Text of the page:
Lgbtq Rights Movement

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The fight for LGBTQ rights has been approached in various ways throughout history. Many times the LGBTQ community has been split between gay assimilationists versus gay separatists. These splits lead to smaller communities within the LGBTQ community to split. Gay assimilationists and gay separatists often disagreed on how to gain rights for the community. The two groups had extremely different ways of fighting for their rights. Within the gay separatists were smaller groups fighting for other rights as well.
During the 1950s, lesbians and gays were a minority; therefore they were invisible and excluded. The homophile movement was created to challenge the idea that homosexuality was a sickness as well as make advances in gaining acceptance,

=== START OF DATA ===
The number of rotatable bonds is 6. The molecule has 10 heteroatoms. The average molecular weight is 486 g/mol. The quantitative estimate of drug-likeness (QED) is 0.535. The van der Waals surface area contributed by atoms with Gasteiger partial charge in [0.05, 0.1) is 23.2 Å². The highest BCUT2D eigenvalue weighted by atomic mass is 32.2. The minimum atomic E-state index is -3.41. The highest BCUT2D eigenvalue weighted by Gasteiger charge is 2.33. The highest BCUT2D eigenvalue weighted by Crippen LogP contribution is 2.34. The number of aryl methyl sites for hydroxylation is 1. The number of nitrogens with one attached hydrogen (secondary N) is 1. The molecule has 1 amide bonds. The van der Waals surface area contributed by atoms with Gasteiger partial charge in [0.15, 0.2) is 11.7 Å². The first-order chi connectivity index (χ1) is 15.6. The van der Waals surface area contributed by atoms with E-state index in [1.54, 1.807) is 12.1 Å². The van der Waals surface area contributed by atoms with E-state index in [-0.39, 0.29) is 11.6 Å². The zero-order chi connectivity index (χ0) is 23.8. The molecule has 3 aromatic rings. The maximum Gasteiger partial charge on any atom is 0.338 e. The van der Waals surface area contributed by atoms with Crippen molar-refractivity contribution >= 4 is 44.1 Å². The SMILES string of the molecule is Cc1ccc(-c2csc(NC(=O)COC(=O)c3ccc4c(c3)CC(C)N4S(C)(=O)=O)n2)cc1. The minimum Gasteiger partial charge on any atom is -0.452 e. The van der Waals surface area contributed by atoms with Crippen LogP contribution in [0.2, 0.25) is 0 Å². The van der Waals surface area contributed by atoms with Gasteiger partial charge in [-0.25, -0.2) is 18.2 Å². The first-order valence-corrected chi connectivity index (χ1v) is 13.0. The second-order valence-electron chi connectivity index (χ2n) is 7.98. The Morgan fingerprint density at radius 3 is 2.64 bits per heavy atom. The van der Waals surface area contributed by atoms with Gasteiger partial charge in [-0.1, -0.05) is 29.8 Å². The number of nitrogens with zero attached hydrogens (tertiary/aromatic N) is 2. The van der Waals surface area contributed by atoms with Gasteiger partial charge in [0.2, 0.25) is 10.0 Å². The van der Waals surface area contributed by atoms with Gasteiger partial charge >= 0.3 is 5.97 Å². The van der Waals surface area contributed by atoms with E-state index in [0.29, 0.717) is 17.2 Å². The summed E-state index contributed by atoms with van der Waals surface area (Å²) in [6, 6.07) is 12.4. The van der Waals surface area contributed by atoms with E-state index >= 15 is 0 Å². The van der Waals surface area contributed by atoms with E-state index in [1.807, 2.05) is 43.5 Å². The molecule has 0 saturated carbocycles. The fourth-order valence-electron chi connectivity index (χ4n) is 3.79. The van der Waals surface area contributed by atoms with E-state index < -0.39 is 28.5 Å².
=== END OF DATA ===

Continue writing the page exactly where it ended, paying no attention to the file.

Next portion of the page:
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This group was more confrontational and radical than the Mattachine Society or Daughters of Bilitis. They were not just for white, middle-class gay rights, but wanted justice for everyone. Lesbian feminism stemmed from the Gay Liberation Front and lesbians wanting to be involved in feminism. The National Organization of Women (NOW) did not include lesbians and “in 1969, activist and author Rita Mae Brown and two of her colleagues resigned from NOW because one leader, Betty Friedan, warned of a “lavender menace” of lesbians” (Alexander, Gibson, and Meem 74). Lesbian separatists protested Friedan’s “lavender menace”, eventually reclaiming the term and using it to promote their rights. Lesbian feminist separatists worked against misogynistic attitudes and practices in the gay liberation movement, and anti-lesbian discrimination in the women’s liberation movement. “Emerging lesbian feminist collectives, such as The Furies and Radicalesbians. Argued specifically for a separate ‘Lesbian Nation’ (Johnson)” (Alexander, Gibson, and Meem 74). The group Radicalesbians created a manifesto called “The Woman-Identified Woman” to challenge all feminists to reconsider their conception of lesbians and lesbianism. “Lesbian feminism highlighted many lesbians’ feeling that an enormous political and social divide existed between their worlds and goals for liberation movements and those of their male counterparts” (Alexander, Gibson, and Meem 74). There was a strong divide between “the bar” and the more political LGBT work being done outside the bar. LGBT activists critiqued those who they believed “wasted time” in the bar scene as being unconcerned about larger political issues. On the other hand, “it was not uncommon for disco queens and bar dykes to see the earnest activists as outsiders and downers” (Alexander, Gibson, and Meem
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